Weber State University students gathered together in the ballrooms of the Shepherd Union on Thursday afternoon to deliberate over their thoughts and opinions as part of Deliberative Democracy Day’s focus groups.
This year’s event focused on the topic of minimum wage and income inequality. According to a document given to the focus group facilitators, the purpose of the groups is to discuss issues in a civil manner, ask questions and learn others’ viewpoints.
“If people deliberate over controversial topics, they will get more information,” said communications professor Susan Hafen. “And they will often move from extreme positions to a more moderate position in terms of understanding multiple perspectives.”
According to Hafen, there were 11 focus groups within the event, each consisting of three to eight WSU students. Two facilitators, consisting of students in Hafen’s group facilitation and leadership course, led each group.
“Our focus group facilitators are trained in the communication class to be able to hear everybody’s opinion and to always get oppositional viewpoints,” said Hafen.
Within each focus group, the facilitators asked the participants a series of hot-button questions that tied in to the topic of minimum wage and income inequality.
After questions were discussed, the participants in each focus group then generated three to five questions to be directed towards a panel of experts after the conclusion of the group meeting.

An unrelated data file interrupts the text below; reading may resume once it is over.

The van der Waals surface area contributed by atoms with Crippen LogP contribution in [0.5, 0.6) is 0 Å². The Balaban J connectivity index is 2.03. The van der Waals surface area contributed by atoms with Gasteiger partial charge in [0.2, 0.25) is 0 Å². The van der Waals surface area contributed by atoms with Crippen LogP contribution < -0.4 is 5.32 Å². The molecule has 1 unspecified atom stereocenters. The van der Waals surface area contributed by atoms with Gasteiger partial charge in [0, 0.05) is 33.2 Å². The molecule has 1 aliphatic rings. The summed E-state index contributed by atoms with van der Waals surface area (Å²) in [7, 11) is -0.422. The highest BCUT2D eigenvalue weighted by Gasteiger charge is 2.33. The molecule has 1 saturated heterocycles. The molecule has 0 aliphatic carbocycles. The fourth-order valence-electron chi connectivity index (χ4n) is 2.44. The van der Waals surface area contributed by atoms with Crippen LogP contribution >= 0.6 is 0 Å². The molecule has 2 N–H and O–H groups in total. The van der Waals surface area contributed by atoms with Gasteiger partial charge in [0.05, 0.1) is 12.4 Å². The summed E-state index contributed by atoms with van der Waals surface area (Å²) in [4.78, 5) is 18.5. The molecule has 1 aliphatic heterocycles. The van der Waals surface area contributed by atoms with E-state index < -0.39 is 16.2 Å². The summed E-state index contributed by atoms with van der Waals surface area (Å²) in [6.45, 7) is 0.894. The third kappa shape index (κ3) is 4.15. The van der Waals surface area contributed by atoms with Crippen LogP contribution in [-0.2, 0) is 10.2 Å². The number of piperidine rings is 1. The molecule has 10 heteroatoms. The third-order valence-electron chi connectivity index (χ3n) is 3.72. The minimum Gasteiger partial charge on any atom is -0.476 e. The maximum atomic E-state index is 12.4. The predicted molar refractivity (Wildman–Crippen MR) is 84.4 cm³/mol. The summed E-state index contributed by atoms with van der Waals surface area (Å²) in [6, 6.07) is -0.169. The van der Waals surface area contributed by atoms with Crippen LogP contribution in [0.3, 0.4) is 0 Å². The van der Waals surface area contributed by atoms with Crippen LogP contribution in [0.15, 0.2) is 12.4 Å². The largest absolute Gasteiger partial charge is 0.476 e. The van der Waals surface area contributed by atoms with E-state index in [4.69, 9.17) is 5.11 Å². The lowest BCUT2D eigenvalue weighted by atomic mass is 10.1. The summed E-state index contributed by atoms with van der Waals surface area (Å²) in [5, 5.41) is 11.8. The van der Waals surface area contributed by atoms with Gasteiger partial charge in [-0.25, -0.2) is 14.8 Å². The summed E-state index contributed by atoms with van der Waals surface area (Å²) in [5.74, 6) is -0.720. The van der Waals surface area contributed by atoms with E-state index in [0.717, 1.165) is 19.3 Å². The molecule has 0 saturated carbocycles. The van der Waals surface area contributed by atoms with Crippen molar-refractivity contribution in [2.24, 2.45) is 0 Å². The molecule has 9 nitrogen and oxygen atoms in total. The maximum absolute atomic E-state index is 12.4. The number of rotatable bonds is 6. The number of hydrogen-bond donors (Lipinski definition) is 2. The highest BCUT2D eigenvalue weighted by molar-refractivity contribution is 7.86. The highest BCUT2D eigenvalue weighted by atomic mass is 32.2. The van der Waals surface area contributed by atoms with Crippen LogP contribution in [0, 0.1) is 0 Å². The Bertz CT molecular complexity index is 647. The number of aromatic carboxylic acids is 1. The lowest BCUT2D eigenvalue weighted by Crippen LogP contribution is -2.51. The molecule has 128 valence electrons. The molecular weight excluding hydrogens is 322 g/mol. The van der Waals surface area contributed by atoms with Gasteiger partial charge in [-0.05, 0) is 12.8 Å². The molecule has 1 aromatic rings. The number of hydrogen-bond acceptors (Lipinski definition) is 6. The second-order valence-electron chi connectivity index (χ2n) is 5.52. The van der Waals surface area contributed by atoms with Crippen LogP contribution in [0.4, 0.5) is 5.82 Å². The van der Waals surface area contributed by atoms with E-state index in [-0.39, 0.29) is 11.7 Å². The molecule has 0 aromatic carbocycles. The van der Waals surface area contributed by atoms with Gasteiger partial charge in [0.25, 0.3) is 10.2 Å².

Student Sustainability Communications Coordinator Kristi Mak described her involvement as a student facilitator for one of the focus groups.
“We came into Deliberative Democracy Day as a learning opportunity to become better at facilitating group discussion,” said Mak. “Especially with the focus of having civil discussions and being able to talk about difficult subjects.”
The research gathered by the focus groups comes from two separate surveys. According to Mak, participants took a pre-event survey regarding their knowledge about economic inequality and minimum wage.
After the focus groups concluded and the panel discussion ended, participants took a post-survey to see what they had learned, and to test any other knowledge regarding the topic.
According to Marissa Questereit, leadership vice president of the Weber State University Student Association, the research from the surveys will be compiled, and some information will be used to help improve future Deliberative Democracy events. Other information will then be given to the communications department.
Questereit also indicated that after the information has been compiled and analyzed, the results would have the possibility of being made public.